Jacques Lipchitz, Tuscany’s Great Jewish Sculptor

In the second and third decades of the 20th century, Jacques Lipchitz (1891-1973) was considered one of the leading practitioners of Cubist sculpture; as his style evolved later on, and until his death, he continued to produce celebrated works. Dovid Margolin writes:

The [sculptor], born Chaim Yaakov Lipchitz in the resort town of Druskininkai, today in Lithuania [and then in Russia], spent the pre-World War II years in Paris, where he was friends with Pablo Picasso, posed for Amedeo Modigliani (whom he introduced to Chaim Soutine), and met Ernest Hemingway at one of the parties he regularly attended at the home of Gertrude Stein (although back then he didn’t know enough English, or Hemingway enough French, to communicate).

He escaped from Paris just before the Germans marched in, eventually making his way to New York. Lipchitz made his first visit to Tuscany in 1962, drawn by the millennia-old marble quarries of Carrara—“Michelangelo’s territory” he called it—and the foundry of Luigi Tommasi in Pietrasanta. He and his wife spent six weeks there, with almost all of the artist’s time consumed by work, going from the place he was staying to the foundry and back. “I didn’t see anything [of] Italy,” he said.

But he was smitten, with the work [and] with the place, and told his wife, Yulla, that they had to return. Unable to find [a workspace he could rent, he purchased what he described as] “a very beautiful house.” The renaissance structure, formally known as Villa Orsucci di Bozzio, sometimes spelled Villa Bosio, stands . . . overlooking the town of Camaiore and offering stunning views of the Tuscan countryside. Lipchitz set up shop there, working on smaller pieces in his indoor studio, and larger ones in the field outside.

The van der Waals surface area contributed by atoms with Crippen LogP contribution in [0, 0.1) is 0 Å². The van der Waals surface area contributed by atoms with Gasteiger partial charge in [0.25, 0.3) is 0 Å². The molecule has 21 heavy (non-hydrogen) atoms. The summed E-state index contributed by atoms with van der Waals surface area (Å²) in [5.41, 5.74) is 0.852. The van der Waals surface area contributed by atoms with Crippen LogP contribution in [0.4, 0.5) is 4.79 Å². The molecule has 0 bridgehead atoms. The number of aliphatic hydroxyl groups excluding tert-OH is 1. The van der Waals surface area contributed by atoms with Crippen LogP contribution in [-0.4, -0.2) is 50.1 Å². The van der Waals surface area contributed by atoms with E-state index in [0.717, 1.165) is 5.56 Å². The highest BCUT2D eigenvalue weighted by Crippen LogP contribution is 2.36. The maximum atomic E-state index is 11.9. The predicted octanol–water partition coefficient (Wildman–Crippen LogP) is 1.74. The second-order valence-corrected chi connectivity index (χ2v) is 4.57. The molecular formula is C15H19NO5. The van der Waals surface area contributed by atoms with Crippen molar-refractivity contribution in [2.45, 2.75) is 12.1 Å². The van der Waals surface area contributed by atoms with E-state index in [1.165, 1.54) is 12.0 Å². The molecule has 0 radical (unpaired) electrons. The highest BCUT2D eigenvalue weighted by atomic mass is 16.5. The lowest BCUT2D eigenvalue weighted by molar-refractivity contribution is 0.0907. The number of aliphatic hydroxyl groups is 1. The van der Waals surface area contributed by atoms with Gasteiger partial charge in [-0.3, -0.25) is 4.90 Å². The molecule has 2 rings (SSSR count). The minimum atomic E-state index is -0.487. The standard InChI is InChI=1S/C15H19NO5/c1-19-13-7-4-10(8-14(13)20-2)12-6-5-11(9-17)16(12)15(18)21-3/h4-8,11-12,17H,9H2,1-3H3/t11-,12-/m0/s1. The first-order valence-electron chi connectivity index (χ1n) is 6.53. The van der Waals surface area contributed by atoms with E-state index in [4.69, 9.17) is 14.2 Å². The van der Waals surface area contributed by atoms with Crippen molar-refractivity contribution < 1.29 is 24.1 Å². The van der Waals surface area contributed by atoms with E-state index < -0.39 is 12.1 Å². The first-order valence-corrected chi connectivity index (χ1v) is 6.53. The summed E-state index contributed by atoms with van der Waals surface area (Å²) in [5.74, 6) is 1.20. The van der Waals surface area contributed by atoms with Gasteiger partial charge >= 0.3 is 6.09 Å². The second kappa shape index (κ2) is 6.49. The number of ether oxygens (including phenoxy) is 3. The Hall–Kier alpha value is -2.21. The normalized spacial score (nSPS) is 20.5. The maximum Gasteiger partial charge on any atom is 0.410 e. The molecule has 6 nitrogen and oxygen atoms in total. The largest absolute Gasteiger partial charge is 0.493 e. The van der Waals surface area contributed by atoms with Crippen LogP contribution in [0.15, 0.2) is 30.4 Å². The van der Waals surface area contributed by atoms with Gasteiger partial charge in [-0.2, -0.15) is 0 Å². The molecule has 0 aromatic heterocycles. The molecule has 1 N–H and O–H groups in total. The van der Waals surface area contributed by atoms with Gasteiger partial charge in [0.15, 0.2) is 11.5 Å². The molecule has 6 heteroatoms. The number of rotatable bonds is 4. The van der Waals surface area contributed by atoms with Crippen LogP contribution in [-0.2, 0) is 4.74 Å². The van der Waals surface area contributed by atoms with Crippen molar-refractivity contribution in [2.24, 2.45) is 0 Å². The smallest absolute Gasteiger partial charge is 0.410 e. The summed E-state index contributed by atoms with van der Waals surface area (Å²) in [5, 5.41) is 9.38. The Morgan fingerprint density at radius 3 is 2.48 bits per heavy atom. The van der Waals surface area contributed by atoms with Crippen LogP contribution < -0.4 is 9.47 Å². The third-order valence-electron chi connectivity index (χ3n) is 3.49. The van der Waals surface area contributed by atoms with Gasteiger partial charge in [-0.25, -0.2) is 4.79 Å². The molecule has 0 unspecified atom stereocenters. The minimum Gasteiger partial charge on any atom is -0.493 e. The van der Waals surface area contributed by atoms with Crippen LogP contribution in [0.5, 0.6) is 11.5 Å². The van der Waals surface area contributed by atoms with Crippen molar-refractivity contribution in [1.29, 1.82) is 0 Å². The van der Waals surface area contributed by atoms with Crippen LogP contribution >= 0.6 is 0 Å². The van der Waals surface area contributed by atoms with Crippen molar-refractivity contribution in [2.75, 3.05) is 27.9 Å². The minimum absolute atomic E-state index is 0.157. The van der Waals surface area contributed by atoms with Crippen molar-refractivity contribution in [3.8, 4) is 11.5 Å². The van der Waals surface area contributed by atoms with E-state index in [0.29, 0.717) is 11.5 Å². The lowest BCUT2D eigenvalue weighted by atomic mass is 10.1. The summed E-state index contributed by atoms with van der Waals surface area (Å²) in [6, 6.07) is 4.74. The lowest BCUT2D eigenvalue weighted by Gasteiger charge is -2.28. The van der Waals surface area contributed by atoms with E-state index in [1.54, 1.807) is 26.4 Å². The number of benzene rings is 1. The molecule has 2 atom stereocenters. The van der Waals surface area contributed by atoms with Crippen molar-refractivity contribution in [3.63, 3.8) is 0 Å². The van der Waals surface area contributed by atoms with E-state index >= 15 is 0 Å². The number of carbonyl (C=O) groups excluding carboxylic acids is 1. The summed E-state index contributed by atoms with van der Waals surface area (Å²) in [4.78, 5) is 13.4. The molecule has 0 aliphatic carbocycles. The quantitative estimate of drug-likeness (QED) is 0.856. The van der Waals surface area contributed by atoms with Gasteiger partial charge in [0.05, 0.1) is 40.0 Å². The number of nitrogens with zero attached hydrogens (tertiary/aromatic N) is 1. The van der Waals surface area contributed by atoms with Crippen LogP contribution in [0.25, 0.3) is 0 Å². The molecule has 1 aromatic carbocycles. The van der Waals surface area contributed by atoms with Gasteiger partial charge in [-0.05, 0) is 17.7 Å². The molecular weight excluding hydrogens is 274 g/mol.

Late in life, Lipchitz returned to Jewish religious observance, and in accordance with his wishes, his Tuscan estate is now used as an Orthodox summer camp.

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More about: Arts & Culture, East European Jewry, Italian Jewry

No, Israelis and Palestinians Can’t Simply Sit Down and Solve the “Israel-Palestinian Conflict”

Jan. 17 2019

By “zooming out” from the blinkered perspective with which most Westerners see the affairs of the Jewish state, argues Matti Friedman, one can begin to see things the way Israelis do:

Many [in Israel] believe that an agreement signed by a Western-backed Palestinian leader in the West Bank won’t end the conflict, because it will wind up creating not a state but a power vacuum destined to be filled by intra-Muslim chaos, or Iranian proxies, or some combination of both. That’s exactly what has happened . . . in Gaza, Lebanon, Syria, and Iraq. One of Israel’s nightmares is that the fragile monarchy in Jordan could follow its neighbors . . . into dissolution and into Iran’s orbit, which would mean that if Israel doesn’t hold the West Bank, an Iranian tank will be able to drive directly from Tehran to the outskirts of Tel Aviv. . . .

In the “Israeli-Palestinian” framing, with all other regional components obscured, an Israeli withdrawal in the West Bank seems like a good idea—“like a real-estate deal,” in President Trump’s formulation—if not a moral imperative. And if the regional context were peace, as it was in Northern Ireland, for example, a power vacuum could indeed be filled by calm.

But anyone using a wider lens sees that the actual context here is a complex, multifaceted war, or a set of linked wars, devastating this part of the world. The scope of this conflict is hard to grasp in fragmented news reports but easy to see if you pull out a map and look at Israel’s surroundings, from Libya through Syria and Iraq to Yemen.

The fault lines have little to do with Israel. They run between dictators and the people they’ve been oppressing for generations; between progressives and medievalists; between Sunnis and Shiites; between majority populations and minorities. If [Israel’s] small sub-war were somehow resolved, or even if Israel vanished tonight, the Middle East would remain the same volatile place it is now.

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More about: Hizballah, Iran, Israel & Zionism, Israeli-Palestinian Conflict, Middle East